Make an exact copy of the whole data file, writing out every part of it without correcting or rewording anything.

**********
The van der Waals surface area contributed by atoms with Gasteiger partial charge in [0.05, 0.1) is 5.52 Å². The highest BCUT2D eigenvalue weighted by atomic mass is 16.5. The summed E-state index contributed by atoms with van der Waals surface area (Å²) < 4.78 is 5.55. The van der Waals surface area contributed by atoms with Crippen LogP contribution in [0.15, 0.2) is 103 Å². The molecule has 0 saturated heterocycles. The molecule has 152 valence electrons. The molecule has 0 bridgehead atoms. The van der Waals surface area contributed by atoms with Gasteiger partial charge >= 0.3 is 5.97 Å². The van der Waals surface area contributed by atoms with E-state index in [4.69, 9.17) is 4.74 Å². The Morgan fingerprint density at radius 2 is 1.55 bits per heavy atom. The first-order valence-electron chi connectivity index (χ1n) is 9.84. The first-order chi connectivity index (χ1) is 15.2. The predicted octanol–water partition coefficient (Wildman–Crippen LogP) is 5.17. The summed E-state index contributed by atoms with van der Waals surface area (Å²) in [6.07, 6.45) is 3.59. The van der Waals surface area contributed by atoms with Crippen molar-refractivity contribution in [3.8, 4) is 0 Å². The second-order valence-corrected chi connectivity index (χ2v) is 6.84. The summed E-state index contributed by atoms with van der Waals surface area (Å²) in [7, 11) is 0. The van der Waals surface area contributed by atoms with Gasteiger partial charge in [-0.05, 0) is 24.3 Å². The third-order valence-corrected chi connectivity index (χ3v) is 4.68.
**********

The van der Waals surface area contributed by atoms with Gasteiger partial charge in [0.05, 0.1) is 5.52 Å². The highest BCUT2D eigenvalue weighted by atomic mass is 16.5. The summed E-state index contributed by atoms with van der Waals surface area (Å²) < 4.78 is 5.55. The van der Waals surface area contributed by atoms with Crippen LogP contribution in [0.15, 0.2) is 103 Å². The molecule has 0 saturated heterocycles. The molecule has 152 valence electrons. The molecule has 0 bridgehead atoms. The van der Waals surface area contributed by atoms with Gasteiger partial charge >= 0.3 is 5.97 Å². The van der Waals surface area contributed by atoms with E-state index in [4.69, 9.17) is 4.74 Å². The Morgan fingerprint density at radius 2 is 1.55 bits per heavy atom. The first-order valence-electron chi connectivity index (χ1n) is 9.84. The first-order chi connectivity index (χ1) is 15.2. The predicted octanol–water partition coefficient (Wildman–Crippen LogP) is 5.17. The summed E-state index contributed by atoms with van der Waals surface area (Å²) in [6.07, 6.45) is 3.59. The van der Waals surface area contributed by atoms with Crippen molar-refractivity contribution in [3.8, 4) is 0 Å². The second-order valence-corrected chi connectivity index (χ2v) is 6.84. The summed E-state index contributed by atoms with van der Waals surface area (Å²) in [7, 11) is 0. The van der Waals surface area contributed by atoms with Gasteiger partial charge in [-0.05, 0) is 24.3 Å². The third-order valence-corrected chi connectivity index (χ3v) is 4.68.